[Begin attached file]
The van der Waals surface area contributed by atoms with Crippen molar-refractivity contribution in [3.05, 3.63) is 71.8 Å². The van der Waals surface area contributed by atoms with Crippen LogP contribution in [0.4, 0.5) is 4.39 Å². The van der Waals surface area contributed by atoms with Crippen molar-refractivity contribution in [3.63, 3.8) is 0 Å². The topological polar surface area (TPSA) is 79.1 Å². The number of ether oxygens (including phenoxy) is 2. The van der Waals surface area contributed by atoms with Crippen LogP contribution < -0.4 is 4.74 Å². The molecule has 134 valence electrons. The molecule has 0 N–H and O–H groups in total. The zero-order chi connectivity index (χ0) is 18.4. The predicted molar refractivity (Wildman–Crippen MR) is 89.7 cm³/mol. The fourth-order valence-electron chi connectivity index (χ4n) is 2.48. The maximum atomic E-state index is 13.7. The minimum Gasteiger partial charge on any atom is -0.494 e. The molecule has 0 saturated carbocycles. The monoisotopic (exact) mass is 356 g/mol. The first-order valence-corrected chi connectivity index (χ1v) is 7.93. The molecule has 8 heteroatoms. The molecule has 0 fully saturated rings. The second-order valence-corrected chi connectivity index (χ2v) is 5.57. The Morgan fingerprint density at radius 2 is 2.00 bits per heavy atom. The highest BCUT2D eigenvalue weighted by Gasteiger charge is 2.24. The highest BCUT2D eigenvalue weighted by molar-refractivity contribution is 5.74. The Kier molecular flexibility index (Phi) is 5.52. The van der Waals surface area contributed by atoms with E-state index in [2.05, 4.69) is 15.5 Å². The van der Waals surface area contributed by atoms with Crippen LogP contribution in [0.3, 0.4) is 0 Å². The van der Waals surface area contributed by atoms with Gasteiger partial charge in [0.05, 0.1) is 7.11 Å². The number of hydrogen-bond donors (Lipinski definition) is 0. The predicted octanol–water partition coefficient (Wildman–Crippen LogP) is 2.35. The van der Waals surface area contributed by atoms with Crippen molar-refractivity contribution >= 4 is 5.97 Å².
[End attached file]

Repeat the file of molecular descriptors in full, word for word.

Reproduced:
The van der Waals surface area contributed by atoms with Crippen molar-refractivity contribution in [3.05, 3.63) is 71.8 Å². The van der Waals surface area contributed by atoms with Crippen LogP contribution in [0.4, 0.5) is 4.39 Å². The van der Waals surface area contributed by atoms with Crippen molar-refractivity contribution in [3.63, 3.8) is 0 Å². The topological polar surface area (TPSA) is 79.1 Å². The number of ether oxygens (including phenoxy) is 2. The van der Waals surface area contributed by atoms with Crippen LogP contribution < -0.4 is 4.74 Å². The molecule has 134 valence electrons. The molecule has 0 N–H and O–H groups in total. The zero-order chi connectivity index (χ0) is 18.4. The predicted molar refractivity (Wildman–Crippen MR) is 89.7 cm³/mol. The fourth-order valence-electron chi connectivity index (χ4n) is 2.48. The maximum atomic E-state index is 13.7. The minimum Gasteiger partial charge on any atom is -0.494 e. The molecule has 0 saturated carbocycles. The monoisotopic (exact) mass is 356 g/mol. The first-order valence-corrected chi connectivity index (χ1v) is 7.93. The molecule has 8 heteroatoms. The molecule has 0 fully saturated rings. The second-order valence-corrected chi connectivity index (χ2v) is 5.57. The Morgan fingerprint density at radius 2 is 2.00 bits per heavy atom. The highest BCUT2D eigenvalue weighted by Gasteiger charge is 2.24. The highest BCUT2D eigenvalue weighted by molar-refractivity contribution is 5.74. The Kier molecular flexibility index (Phi) is 5.52. The van der Waals surface area contributed by atoms with E-state index in [2.05, 4.69) is 15.5 Å². The van der Waals surface area contributed by atoms with Crippen LogP contribution in [0.3, 0.4) is 0 Å². The van der Waals surface area contributed by atoms with Gasteiger partial charge in [0.05, 0.1) is 7.11 Å². The number of hydrogen-bond donors (Lipinski definition) is 0. The predicted octanol–water partition coefficient (Wildman–Crippen LogP) is 2.35. The van der Waals surface area contributed by atoms with Crippen molar-refractivity contribution >= 4 is 5.97 Å².